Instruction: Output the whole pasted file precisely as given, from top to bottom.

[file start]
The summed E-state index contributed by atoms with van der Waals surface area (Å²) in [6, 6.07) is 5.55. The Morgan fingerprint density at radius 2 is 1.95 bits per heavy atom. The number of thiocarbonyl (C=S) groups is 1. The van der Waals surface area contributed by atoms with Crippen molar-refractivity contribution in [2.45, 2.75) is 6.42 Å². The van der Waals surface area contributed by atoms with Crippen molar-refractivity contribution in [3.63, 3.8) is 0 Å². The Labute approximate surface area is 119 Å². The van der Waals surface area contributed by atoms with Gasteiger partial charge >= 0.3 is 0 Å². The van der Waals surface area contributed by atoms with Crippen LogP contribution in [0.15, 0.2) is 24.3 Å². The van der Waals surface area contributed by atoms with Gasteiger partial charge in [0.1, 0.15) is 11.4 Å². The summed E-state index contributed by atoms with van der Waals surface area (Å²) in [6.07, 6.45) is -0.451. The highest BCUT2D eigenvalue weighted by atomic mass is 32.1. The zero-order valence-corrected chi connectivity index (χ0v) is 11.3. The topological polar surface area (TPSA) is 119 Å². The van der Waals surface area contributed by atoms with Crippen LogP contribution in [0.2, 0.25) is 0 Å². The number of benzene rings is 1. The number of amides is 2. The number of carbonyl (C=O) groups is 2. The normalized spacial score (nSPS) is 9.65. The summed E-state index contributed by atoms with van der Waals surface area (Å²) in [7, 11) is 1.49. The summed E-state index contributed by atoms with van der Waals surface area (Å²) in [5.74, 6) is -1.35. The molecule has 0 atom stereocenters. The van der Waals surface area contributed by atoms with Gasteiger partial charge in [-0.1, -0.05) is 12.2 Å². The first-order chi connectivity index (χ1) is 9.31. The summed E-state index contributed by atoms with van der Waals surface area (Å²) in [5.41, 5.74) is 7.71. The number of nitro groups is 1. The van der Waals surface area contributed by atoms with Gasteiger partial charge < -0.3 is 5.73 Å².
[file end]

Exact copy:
The summed E-state index contributed by atoms with van der Waals surface area (Å²) in [6, 6.07) is 5.55. The Morgan fingerprint density at radius 2 is 1.95 bits per heavy atom. The number of thiocarbonyl (C=S) groups is 1. The van der Waals surface area contributed by atoms with Crippen molar-refractivity contribution in [2.45, 2.75) is 6.42 Å². The van der Waals surface area contributed by atoms with Crippen molar-refractivity contribution in [3.63, 3.8) is 0 Å². The Labute approximate surface area is 119 Å². The van der Waals surface area contributed by atoms with Gasteiger partial charge >= 0.3 is 0 Å². The van der Waals surface area contributed by atoms with Crippen LogP contribution in [0.15, 0.2) is 24.3 Å². The van der Waals surface area contributed by atoms with Gasteiger partial charge in [0.1, 0.15) is 11.4 Å². The summed E-state index contributed by atoms with van der Waals surface area (Å²) in [6.07, 6.45) is -0.451. The highest BCUT2D eigenvalue weighted by atomic mass is 32.1. The zero-order valence-corrected chi connectivity index (χ0v) is 11.3. The topological polar surface area (TPSA) is 119 Å². The van der Waals surface area contributed by atoms with Crippen LogP contribution in [0.2, 0.25) is 0 Å². The number of benzene rings is 1. The number of amides is 2. The number of carbonyl (C=O) groups is 2. The normalized spacial score (nSPS) is 9.65. The summed E-state index contributed by atoms with van der Waals surface area (Å²) in [7, 11) is 1.49. The summed E-state index contributed by atoms with van der Waals surface area (Å²) in [5.74, 6) is -1.35. The molecule has 0 atom stereocenters. The van der Waals surface area contributed by atoms with Gasteiger partial charge in [-0.1, -0.05) is 12.2 Å². The first-order chi connectivity index (χ1) is 9.31. The summed E-state index contributed by atoms with van der Waals surface area (Å²) in [5.41, 5.74) is 7.71. The number of nitro groups is 1. The van der Waals surface area contributed by atoms with Gasteiger partial charge < -0.3 is 5.73 Å².